Apple wants to end passwords and here’s how

Passkeys - kill the password

If you are tired of typing passwords to authenticate yourself, know that Apple will soon have a solution for you. The company has revealed how its Passkeys will work, which will eventually replace the traditional character strings to be memorized.

We can easily forget passwords and they are increasingly difficult to secure; and OTP codes are impractical and can subject of hacks. Several companies, including Google and Microsoft, are therefore working to replace them; for example by adding biometric authentication and compatibility with FIDO security keys.

For its part, Apple has also made a lot of progress in the field. Kurt Night, Senior Director of Platform Product Marketing at Apple, and Darin Adler, Vice President of Internet Technologies at Apple, today told Tom’s Guide how Passkeys, its unique digital keys that it already had, will work.

Apple demonstrated how it would eliminate passwords permanently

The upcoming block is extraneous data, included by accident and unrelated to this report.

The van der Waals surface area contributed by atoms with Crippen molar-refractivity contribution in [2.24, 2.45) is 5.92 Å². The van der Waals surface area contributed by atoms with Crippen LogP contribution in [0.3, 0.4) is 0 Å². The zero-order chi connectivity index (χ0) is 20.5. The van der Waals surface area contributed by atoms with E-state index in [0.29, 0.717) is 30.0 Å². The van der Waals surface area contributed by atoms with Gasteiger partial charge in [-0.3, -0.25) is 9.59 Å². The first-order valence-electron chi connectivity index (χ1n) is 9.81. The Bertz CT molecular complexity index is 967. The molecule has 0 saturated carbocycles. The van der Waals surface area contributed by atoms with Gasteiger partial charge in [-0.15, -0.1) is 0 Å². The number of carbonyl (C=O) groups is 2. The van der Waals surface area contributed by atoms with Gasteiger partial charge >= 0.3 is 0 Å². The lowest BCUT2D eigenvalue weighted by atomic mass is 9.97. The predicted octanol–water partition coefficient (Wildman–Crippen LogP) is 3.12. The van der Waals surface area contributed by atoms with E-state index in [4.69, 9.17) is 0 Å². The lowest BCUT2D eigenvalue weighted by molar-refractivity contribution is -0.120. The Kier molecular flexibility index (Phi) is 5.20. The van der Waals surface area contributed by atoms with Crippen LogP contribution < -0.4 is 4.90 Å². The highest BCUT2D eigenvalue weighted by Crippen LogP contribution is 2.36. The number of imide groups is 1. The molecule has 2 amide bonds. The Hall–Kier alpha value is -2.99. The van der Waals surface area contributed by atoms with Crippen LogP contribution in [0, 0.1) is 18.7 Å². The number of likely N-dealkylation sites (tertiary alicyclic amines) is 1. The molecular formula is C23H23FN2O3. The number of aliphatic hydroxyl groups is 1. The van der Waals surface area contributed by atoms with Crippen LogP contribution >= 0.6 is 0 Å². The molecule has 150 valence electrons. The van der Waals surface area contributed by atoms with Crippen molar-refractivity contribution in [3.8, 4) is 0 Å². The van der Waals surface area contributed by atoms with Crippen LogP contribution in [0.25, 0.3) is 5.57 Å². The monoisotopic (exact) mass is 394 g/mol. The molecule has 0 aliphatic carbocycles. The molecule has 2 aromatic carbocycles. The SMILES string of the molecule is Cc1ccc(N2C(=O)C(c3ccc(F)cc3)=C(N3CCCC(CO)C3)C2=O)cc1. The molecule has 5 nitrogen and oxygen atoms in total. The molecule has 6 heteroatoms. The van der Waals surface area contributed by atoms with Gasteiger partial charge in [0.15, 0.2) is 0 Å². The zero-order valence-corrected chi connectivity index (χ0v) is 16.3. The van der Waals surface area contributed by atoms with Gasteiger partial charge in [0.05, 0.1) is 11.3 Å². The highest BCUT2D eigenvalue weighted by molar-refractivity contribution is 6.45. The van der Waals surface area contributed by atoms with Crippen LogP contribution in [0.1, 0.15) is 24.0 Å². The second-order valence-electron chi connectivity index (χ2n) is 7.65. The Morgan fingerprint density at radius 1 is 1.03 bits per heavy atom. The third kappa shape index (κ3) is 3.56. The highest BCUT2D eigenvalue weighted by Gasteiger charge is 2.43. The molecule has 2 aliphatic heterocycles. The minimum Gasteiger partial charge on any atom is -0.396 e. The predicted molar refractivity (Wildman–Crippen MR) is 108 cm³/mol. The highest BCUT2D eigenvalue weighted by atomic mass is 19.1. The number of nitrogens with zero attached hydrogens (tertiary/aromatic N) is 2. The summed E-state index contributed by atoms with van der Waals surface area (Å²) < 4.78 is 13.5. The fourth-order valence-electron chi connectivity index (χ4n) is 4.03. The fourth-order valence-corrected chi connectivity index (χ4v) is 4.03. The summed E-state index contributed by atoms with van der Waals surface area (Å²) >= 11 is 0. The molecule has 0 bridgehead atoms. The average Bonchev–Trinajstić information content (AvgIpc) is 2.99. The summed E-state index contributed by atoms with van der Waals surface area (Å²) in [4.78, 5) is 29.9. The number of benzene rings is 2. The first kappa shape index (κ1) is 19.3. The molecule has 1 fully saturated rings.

password strength

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According to Apple, Passkeys are unique digital keys that are easy to use, but above all more secure than passwords since they are not available on a web server, but locally on your device. Unlike the 8.4 billion passwords that recently become available online, hakers cannot access Passkeys during server attacks.

To work, Passkeys use Touch ID or Face ID for biometric verification, and iCloud Keychain for syncing between iPhone, iPad, Mac, and Apple TV with end-to-end encryption. These digital keys are based on public key cryptography. Your device will have a private key that the company will never share; and will authenticate online using the public key available on web servers.

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For those who don’t have an Apple PC, the company has thought of everything. A Windows computer can, for example, generate a QR code that users can read be by an iPhone or iPad. So iOS will use Face ID or Touch ID to confirm that it is you trying to log in; before confirming or denying the request to the app or website running on the other device.

Once adopted by Apple, this technology could quickly arrive at Google, since the company has also been working on its own solution for several years. However, not everyone believes in a world without passwords. For computer security researchers at WatchGuard Threat Lab, this strategy will not succeed.

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